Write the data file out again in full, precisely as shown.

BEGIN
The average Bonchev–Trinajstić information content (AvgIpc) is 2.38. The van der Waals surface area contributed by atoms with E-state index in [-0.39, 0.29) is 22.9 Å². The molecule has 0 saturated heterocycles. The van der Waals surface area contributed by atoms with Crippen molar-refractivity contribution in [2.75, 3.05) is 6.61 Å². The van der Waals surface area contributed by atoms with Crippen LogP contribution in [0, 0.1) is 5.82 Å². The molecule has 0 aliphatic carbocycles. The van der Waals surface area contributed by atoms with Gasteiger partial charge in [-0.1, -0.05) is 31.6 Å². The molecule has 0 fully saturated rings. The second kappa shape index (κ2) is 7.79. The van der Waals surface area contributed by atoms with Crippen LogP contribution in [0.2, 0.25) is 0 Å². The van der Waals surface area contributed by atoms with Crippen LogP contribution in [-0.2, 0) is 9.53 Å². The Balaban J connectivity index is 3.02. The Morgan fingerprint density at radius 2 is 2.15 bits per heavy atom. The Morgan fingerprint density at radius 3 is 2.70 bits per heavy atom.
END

The average Bonchev–Trinajstić information content (AvgIpc) is 2.38. The van der Waals surface area contributed by atoms with E-state index in [-0.39, 0.29) is 22.9 Å². The molecule has 0 saturated heterocycles. The van der Waals surface area contributed by atoms with Crippen molar-refractivity contribution in [2.75, 3.05) is 6.61 Å². The van der Waals surface area contributed by atoms with Crippen LogP contribution in [0, 0.1) is 5.82 Å². The molecule has 0 aliphatic carbocycles. The van der Waals surface area contributed by atoms with Gasteiger partial charge in [-0.1, -0.05) is 31.6 Å². The molecule has 0 fully saturated rings. The second kappa shape index (κ2) is 7.79. The van der Waals surface area contributed by atoms with Crippen LogP contribution in [0.2, 0.25) is 0 Å². The van der Waals surface area contributed by atoms with Crippen LogP contribution in [-0.2, 0) is 9.53 Å². The Balaban J connectivity index is 3.02. The Morgan fingerprint density at radius 2 is 2.15 bits per heavy atom. The Morgan fingerprint density at radius 3 is 2.70 bits per heavy atom.